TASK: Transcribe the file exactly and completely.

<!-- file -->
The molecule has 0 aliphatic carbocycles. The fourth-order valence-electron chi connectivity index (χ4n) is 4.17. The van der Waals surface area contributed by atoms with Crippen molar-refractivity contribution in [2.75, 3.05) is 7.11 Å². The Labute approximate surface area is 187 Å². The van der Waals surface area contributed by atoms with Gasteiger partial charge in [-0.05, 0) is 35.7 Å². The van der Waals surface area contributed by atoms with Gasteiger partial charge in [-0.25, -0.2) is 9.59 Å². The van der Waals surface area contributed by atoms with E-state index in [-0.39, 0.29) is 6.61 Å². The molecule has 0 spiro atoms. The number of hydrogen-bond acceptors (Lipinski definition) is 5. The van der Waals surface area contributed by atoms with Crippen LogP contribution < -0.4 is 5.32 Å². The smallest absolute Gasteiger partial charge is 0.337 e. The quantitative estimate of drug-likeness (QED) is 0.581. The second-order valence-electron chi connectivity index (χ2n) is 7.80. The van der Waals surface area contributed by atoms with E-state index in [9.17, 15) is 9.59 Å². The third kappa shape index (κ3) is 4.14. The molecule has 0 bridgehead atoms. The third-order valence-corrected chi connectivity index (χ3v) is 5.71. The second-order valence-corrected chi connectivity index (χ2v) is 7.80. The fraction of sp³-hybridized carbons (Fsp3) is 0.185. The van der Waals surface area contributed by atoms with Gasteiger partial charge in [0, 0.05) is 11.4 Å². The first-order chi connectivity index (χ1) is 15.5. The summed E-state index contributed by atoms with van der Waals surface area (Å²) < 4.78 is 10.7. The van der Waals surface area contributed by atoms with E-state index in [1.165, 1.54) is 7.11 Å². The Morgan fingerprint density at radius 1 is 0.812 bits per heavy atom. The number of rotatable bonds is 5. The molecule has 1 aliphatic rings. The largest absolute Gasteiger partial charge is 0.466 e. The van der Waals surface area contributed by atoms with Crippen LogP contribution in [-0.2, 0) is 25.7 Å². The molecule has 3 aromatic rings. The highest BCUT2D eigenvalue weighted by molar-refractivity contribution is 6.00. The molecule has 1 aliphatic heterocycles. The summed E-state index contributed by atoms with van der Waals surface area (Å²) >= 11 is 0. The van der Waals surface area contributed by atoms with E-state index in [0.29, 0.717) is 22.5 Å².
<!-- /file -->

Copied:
The molecule has 0 aliphatic carbocycles. The fourth-order valence-electron chi connectivity index (χ4n) is 4.17. The van der Waals surface area contributed by atoms with Crippen molar-refractivity contribution in [2.75, 3.05) is 7.11 Å². The Labute approximate surface area is 187 Å². The van der Waals surface area contributed by atoms with Gasteiger partial charge in [-0.05, 0) is 35.7 Å². The van der Waals surface area contributed by atoms with Gasteiger partial charge in [-0.25, -0.2) is 9.59 Å². The van der Waals surface area contributed by atoms with E-state index in [-0.39, 0.29) is 6.61 Å². The molecule has 0 spiro atoms. The number of hydrogen-bond acceptors (Lipinski definition) is 5. The van der Waals surface area contributed by atoms with Crippen LogP contribution < -0.4 is 5.32 Å². The smallest absolute Gasteiger partial charge is 0.337 e. The quantitative estimate of drug-likeness (QED) is 0.581. The second-order valence-electron chi connectivity index (χ2n) is 7.80. The van der Waals surface area contributed by atoms with E-state index in [9.17, 15) is 9.59 Å². The third kappa shape index (κ3) is 4.14. The molecule has 0 bridgehead atoms. The third-order valence-corrected chi connectivity index (χ3v) is 5.71. The second-order valence-corrected chi connectivity index (χ2v) is 7.80. The fraction of sp³-hybridized carbons (Fsp3) is 0.185. The van der Waals surface area contributed by atoms with Gasteiger partial charge in [0, 0.05) is 11.4 Å². The first-order chi connectivity index (χ1) is 15.5. The summed E-state index contributed by atoms with van der Waals surface area (Å²) < 4.78 is 10.7. The van der Waals surface area contributed by atoms with E-state index in [1.165, 1.54) is 7.11 Å². The Morgan fingerprint density at radius 1 is 0.812 bits per heavy atom. The number of rotatable bonds is 5. The molecule has 1 aliphatic rings. The largest absolute Gasteiger partial charge is 0.466 e. The van der Waals surface area contributed by atoms with Crippen LogP contribution in [-0.2, 0) is 25.7 Å². The molecule has 3 aromatic rings. The highest BCUT2D eigenvalue weighted by molar-refractivity contribution is 6.00. The molecule has 1 aliphatic heterocycles. The summed E-state index contributed by atoms with van der Waals surface area (Å²) >= 11 is 0. The van der Waals surface area contributed by atoms with E-state index in [0.29, 0.717) is 22.5 Å².